Pilgrims short film


Directed by Ivan Doan

Starring Ivan Doan

Short Film Review by Kirsty Asher


Pilgrims is a brief but fascinating short based on the poem of the same name by Russian-American poet Joseph Brodsky. It’s a one-man production, narrated by, directing and starring Ivan Doan, and he effectively cultivates a series of ponderous, enigmatic images, as befits a style of non-narrative film such as this. Its monochrome colour grade and simple, static shots of a lake, in the driving snow interspersed with mid-close-ups of Doan himself standing staring at the camera are also favourably comparable of arthouse. There is a bare-boned beauty to many of these shots, and I liked that the cinematography crafted an anonymity of location that hint at a Soviet wasteland without explicitly calling upon nationalist or stereotypical imagery. The driving snow, so symbolic of the harsh Russian winters, is a constant feature, relentlessly coating Doan as he stands in his contemplative state, blurring the air in the shots of the lake.

For all these shots may evoke, they do not come across as wholly relevant to the poem, or indeed its meaning. The descriptive language of the poem and the nature of its subject matter are exemplary of movement; dynamism: pilgrims travelling great distances in order to complete a spiritual journey in their movement. Not only this but there are strong themes of futility in the face of the world’s relentless progression in time and space, as well as subtle acknowledgements of political upheaval and humanity’s frequent self-destruction (he was born in Soviet Russia, survived starvation and siege, and was twice committed to a mental institution for his controversial poetry).

There is certainly a sense of existential sadness to be found in the sequential images Doan has edited together which can be associated with those latter themes, especially in the close-ups of the lake shore with the eternal waves gently rolling along in consistency and uniformity, as well as the aforementioned relentless driving snow. However, the static nature of the shots and the relatively limited number of locations fail to capture the imagery of pilgrimage; of journey; of change. Nor in a way do they fully confront the poetic subtext. In a way it often feels as though Doan’s intention doesn’t quite connect with the true meaning of the poem and the imagery it wants to evoke. I’ve no doubt that Doan understands and appreciates Brodsky’s literary work, but it is often a tellingly difficult task to bring poetry alive through the filmic medium, and for me I felt that he didn’t quite achieve this goal cinematically.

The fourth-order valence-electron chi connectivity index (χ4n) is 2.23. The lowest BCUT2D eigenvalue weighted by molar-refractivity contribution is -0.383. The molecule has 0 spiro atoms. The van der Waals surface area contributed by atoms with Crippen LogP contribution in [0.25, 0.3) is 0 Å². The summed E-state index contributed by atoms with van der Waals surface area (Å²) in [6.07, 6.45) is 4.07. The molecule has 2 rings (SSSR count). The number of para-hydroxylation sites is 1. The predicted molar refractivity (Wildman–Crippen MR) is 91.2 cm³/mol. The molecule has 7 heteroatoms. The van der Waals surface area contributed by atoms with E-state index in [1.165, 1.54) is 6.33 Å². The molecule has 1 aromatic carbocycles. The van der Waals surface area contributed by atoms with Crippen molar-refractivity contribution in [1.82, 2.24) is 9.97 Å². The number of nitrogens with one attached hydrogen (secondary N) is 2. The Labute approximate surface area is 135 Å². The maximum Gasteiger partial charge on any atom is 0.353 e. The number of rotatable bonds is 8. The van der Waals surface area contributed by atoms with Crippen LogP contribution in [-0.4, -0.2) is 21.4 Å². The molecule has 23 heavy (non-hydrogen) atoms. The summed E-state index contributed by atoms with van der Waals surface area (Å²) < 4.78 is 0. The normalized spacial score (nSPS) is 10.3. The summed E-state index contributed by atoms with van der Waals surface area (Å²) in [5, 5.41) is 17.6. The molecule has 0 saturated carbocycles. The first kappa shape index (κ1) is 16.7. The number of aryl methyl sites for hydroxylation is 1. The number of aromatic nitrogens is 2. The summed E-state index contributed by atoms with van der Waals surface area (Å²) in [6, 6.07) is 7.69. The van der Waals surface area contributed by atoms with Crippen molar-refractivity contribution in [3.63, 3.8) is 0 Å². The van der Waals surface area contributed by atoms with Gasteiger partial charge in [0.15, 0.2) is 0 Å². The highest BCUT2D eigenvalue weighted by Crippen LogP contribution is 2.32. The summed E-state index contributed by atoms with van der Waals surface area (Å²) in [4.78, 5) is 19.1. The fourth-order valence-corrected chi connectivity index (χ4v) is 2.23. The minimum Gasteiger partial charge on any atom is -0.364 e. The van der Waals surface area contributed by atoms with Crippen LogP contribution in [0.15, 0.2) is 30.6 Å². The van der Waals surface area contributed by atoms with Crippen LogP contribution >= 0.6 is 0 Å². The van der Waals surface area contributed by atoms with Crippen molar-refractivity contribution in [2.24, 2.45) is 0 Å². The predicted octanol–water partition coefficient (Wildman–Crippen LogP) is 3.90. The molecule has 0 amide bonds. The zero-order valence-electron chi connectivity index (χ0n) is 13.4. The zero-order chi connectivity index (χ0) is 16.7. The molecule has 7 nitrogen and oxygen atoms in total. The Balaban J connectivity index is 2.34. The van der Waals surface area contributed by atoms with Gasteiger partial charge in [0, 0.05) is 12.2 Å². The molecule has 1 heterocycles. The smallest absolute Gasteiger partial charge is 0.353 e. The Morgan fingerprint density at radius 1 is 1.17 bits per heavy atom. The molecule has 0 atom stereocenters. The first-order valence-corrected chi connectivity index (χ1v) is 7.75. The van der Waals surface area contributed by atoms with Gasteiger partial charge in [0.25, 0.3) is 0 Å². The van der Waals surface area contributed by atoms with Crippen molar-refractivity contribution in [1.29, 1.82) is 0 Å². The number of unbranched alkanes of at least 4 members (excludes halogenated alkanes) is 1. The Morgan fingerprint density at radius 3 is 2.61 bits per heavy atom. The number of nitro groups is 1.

There is no doubt however that this short has been delicately crafted and well edited, and Doan’s style of narration is strong, clear and effective. I also greatly appreciate that this film has brought to a beautiful poem to a wider audience through a new medium, something that is important and necessary for the expansion of art. Despite the shaky connection between image and spoken word, this is a lingering and intriguing entry by Doan.

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